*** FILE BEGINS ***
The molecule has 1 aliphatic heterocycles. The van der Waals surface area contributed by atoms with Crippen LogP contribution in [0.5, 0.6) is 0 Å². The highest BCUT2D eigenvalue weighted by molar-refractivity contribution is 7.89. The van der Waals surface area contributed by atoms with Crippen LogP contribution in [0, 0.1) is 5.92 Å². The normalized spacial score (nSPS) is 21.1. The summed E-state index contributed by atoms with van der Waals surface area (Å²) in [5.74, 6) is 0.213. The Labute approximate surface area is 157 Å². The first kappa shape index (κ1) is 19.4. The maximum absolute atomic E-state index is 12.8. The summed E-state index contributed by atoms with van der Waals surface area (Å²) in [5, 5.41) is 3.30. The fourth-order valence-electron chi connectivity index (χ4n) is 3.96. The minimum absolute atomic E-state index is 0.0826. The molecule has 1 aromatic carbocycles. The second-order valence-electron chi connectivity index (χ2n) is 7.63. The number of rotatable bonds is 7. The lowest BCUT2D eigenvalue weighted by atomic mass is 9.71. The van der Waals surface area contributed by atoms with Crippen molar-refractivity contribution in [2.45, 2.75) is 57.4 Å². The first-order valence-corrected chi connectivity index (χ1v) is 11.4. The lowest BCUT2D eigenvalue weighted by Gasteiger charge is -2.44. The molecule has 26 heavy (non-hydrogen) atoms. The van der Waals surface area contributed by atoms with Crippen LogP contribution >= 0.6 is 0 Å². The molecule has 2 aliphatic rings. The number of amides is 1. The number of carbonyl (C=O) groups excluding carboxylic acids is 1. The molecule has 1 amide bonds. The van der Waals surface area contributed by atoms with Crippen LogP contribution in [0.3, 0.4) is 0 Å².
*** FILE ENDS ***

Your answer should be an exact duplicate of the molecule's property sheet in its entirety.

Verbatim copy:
The molecule has 1 aliphatic heterocycles. The van der Waals surface area contributed by atoms with Crippen LogP contribution in [0.5, 0.6) is 0 Å². The highest BCUT2D eigenvalue weighted by molar-refractivity contribution is 7.89. The van der Waals surface area contributed by atoms with Crippen LogP contribution in [0, 0.1) is 5.92 Å². The normalized spacial score (nSPS) is 21.1. The summed E-state index contributed by atoms with van der Waals surface area (Å²) in [5.74, 6) is 0.213. The Labute approximate surface area is 157 Å². The first kappa shape index (κ1) is 19.4. The maximum absolute atomic E-state index is 12.8. The summed E-state index contributed by atoms with van der Waals surface area (Å²) in [5, 5.41) is 3.30. The fourth-order valence-electron chi connectivity index (χ4n) is 3.96. The minimum absolute atomic E-state index is 0.0826. The molecule has 1 aromatic carbocycles. The second-order valence-electron chi connectivity index (χ2n) is 7.63. The number of rotatable bonds is 7. The lowest BCUT2D eigenvalue weighted by atomic mass is 9.71. The van der Waals surface area contributed by atoms with Crippen molar-refractivity contribution in [2.45, 2.75) is 57.4 Å². The first-order valence-corrected chi connectivity index (χ1v) is 11.4. The lowest BCUT2D eigenvalue weighted by Gasteiger charge is -2.44. The molecule has 26 heavy (non-hydrogen) atoms. The van der Waals surface area contributed by atoms with Crippen LogP contribution >= 0.6 is 0 Å². The molecule has 2 aliphatic rings. The number of amides is 1. The number of carbonyl (C=O) groups excluding carboxylic acids is 1. The molecule has 1 amide bonds. The van der Waals surface area contributed by atoms with Crippen LogP contribution in [0.3, 0.4) is 0 Å².